"Le Canada, ou Nouvelle France, &c.", Sanson, Nicolas
Subject: Colonial United States and Canada
Period: 1656 (dated)
Color: Hand Color
21.5 x 15.7 inches
54.6 x 39.9 cm
One of the most influential 17th century maps of eastern North America and a keystone map for Great Lakes collections. Sanson based the map primarily on Jesuit sources, retaining Champlain's basic cartographic model for the northern parts of Canada. He added some nomenclature of James, Foxe, and Button and retained the earlier concept of Button's Northwest Passage, in the southwest corner of the bay. The most important aspect of the map is the first appearance of "L. Erie, ou du Chat" as a recognizable lake. This delineation influenced the cartography of the region for over 100 years and was not superceded until De l'Isle's "Carte du Canada" in 1703. The entire Great Lakes basin and the St. Lawrence River is shown in great detail. Lake Superior and Michigan (Lac du Puans) are left open-end to the west. Other geographical improvements introduced with this map include a more detailed Hudson Bay, introduction of Long Island, and the correct position of New Amsterdam. The boundary lines reflect the French version of territorial boundaries.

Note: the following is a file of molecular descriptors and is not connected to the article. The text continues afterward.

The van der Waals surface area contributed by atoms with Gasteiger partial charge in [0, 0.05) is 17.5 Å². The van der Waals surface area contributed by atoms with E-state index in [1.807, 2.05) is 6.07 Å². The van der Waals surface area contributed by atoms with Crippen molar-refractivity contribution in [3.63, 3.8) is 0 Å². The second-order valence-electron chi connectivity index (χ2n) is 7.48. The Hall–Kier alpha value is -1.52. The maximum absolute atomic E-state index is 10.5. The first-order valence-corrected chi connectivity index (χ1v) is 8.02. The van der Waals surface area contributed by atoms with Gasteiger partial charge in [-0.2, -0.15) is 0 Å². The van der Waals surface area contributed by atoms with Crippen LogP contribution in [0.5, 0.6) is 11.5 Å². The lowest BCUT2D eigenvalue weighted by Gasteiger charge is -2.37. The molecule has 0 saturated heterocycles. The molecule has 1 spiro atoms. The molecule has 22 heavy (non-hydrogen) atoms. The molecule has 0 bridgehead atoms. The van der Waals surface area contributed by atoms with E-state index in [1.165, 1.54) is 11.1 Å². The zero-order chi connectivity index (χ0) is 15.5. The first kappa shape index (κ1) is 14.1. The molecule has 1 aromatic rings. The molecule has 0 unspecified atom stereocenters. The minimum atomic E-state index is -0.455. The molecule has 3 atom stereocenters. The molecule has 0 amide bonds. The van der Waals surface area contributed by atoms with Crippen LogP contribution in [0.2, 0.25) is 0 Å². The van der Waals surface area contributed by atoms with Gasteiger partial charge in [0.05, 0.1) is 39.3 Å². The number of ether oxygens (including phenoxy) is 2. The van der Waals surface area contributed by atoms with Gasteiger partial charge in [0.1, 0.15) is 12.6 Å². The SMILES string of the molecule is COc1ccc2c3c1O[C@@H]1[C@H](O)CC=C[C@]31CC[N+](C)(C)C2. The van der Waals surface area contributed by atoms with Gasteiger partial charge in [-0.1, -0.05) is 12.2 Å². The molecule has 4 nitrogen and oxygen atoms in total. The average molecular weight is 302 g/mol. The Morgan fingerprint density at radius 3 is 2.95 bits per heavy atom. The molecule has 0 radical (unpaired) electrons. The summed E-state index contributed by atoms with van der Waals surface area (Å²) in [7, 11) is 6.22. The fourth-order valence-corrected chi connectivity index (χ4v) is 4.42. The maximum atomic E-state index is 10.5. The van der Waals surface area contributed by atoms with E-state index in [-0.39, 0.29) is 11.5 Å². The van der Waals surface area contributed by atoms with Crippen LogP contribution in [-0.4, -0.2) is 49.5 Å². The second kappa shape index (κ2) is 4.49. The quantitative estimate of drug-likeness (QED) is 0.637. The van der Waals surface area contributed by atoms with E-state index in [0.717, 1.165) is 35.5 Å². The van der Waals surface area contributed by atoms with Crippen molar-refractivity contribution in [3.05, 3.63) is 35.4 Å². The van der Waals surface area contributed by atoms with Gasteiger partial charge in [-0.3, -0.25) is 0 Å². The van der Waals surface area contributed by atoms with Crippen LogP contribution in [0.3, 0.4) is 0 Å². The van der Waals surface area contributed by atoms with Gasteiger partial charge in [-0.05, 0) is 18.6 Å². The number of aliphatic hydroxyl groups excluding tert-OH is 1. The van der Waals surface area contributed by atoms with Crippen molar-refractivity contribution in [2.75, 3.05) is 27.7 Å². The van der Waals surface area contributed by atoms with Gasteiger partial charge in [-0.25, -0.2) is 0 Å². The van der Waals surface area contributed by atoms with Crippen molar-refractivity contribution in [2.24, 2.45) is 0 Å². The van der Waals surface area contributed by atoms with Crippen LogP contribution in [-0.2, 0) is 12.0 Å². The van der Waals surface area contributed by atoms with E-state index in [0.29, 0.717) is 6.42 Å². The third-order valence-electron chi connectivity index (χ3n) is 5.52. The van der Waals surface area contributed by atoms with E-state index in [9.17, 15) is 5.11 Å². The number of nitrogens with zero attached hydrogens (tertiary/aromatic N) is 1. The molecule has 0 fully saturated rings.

References: Burden #318; Kershaw #81.
Trimmed to just outside neatline and mounted on a larger sheet of fine 17th or early 18th century paper for binding into a composite atlas (a common practice at the time). Superb impression and original outline color.